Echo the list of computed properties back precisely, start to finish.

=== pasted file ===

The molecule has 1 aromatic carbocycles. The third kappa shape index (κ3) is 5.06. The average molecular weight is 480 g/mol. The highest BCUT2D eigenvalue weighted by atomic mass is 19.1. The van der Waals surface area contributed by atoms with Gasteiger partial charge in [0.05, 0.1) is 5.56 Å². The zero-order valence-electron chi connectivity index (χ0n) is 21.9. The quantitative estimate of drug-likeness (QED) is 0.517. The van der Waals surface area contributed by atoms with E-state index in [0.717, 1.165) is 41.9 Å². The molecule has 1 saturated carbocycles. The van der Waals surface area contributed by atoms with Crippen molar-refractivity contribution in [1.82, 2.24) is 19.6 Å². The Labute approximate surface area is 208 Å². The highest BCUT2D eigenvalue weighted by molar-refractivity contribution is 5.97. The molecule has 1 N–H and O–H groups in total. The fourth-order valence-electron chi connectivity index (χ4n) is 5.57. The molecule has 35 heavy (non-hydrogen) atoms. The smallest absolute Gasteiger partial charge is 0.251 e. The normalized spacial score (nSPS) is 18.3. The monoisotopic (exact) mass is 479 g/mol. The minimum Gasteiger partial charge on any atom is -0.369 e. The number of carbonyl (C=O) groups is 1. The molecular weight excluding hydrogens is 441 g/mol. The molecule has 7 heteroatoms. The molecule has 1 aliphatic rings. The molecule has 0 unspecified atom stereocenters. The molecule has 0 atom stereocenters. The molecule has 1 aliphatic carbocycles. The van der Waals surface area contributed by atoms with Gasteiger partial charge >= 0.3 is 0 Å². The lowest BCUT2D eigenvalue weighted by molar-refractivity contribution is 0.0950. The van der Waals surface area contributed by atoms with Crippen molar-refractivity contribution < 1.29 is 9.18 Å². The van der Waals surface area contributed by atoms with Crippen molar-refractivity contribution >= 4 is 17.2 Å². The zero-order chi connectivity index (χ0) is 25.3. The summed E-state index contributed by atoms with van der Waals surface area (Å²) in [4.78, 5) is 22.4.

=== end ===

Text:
The molecule has 1 aromatic carbocycles. The third kappa shape index (κ3) is 5.06. The average molecular weight is 480 g/mol. The highest BCUT2D eigenvalue weighted by atomic mass is 19.1. The van der Waals surface area contributed by atoms with Gasteiger partial charge in [0.05, 0.1) is 5.56 Å². The zero-order valence-electron chi connectivity index (χ0n) is 21.9. The quantitative estimate of drug-likeness (QED) is 0.517. The van der Waals surface area contributed by atoms with E-state index in [0.717, 1.165) is 41.9 Å². The molecule has 1 saturated carbocycles. The van der Waals surface area contributed by atoms with Crippen molar-refractivity contribution in [1.82, 2.24) is 19.6 Å². The Labute approximate surface area is 208 Å². The highest BCUT2D eigenvalue weighted by molar-refractivity contribution is 5.97. The molecule has 1 N–H and O–H groups in total. The fourth-order valence-electron chi connectivity index (χ4n) is 5.57. The molecule has 35 heavy (non-hydrogen) atoms. The smallest absolute Gasteiger partial charge is 0.251 e. The normalized spacial score (nSPS) is 18.3. The monoisotopic (exact) mass is 479 g/mol. The minimum Gasteiger partial charge on any atom is -0.369 e. The number of carbonyl (C=O) groups is 1. The molecular weight excluding hydrogens is 441 g/mol. The molecule has 7 heteroatoms. The molecule has 1 aliphatic rings. The molecule has 0 unspecified atom stereocenters. The molecule has 0 atom stereocenters. The molecule has 1 aliphatic carbocycles. The van der Waals surface area contributed by atoms with Gasteiger partial charge >= 0.3 is 0 Å². The lowest BCUT2D eigenvalue weighted by molar-refractivity contribution is 0.0950. The van der Waals surface area contributed by atoms with Crippen molar-refractivity contribution < 1.29 is 9.18 Å². The van der Waals surface area contributed by atoms with Crippen molar-refractivity contribution >= 4 is 17.2 Å². The zero-order chi connectivity index (χ0) is 25.3. The summed E-state index contributed by atoms with van der Waals surface area (Å²) in [4.78, 5) is 22.4.